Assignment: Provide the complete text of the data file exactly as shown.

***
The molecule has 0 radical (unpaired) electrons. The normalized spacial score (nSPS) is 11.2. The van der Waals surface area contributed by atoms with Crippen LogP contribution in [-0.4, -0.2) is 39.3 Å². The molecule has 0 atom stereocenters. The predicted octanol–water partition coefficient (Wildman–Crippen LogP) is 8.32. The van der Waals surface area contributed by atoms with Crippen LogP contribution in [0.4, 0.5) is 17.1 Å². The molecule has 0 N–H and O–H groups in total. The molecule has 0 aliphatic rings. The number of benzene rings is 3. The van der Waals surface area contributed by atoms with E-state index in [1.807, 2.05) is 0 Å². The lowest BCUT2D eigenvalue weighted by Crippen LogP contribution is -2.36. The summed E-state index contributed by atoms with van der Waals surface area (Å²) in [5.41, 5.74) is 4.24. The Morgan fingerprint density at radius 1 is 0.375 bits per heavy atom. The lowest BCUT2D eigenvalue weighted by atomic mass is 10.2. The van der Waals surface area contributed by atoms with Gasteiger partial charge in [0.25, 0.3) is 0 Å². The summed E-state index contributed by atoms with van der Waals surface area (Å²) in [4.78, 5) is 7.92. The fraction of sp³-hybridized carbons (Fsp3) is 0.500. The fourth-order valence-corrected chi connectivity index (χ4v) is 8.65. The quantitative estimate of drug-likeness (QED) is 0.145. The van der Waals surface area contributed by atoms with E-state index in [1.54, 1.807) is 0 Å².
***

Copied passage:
The molecule has 0 radical (unpaired) electrons. The normalized spacial score (nSPS) is 11.2. The van der Waals surface area contributed by atoms with Crippen LogP contribution in [-0.4, -0.2) is 39.3 Å². The molecule has 0 atom stereocenters. The predicted octanol–water partition coefficient (Wildman–Crippen LogP) is 8.32. The van der Waals surface area contributed by atoms with Crippen LogP contribution in [0.4, 0.5) is 17.1 Å². The molecule has 0 N–H and O–H groups in total. The molecule has 0 aliphatic rings. The number of benzene rings is 3. The van der Waals surface area contributed by atoms with E-state index in [1.807, 2.05) is 0 Å². The lowest BCUT2D eigenvalue weighted by Crippen LogP contribution is -2.36. The summed E-state index contributed by atoms with van der Waals surface area (Å²) in [5.41, 5.74) is 4.24. The Morgan fingerprint density at radius 1 is 0.375 bits per heavy atom. The lowest BCUT2D eigenvalue weighted by atomic mass is 10.2. The van der Waals surface area contributed by atoms with Gasteiger partial charge in [0.25, 0.3) is 0 Å². The summed E-state index contributed by atoms with van der Waals surface area (Å²) in [4.78, 5) is 7.92. The fraction of sp³-hybridized carbons (Fsp3) is 0.500. The fourth-order valence-corrected chi connectivity index (χ4v) is 8.65. The quantitative estimate of drug-likeness (QED) is 0.145. The van der Waals surface area contributed by atoms with E-state index in [1.54, 1.807) is 0 Å².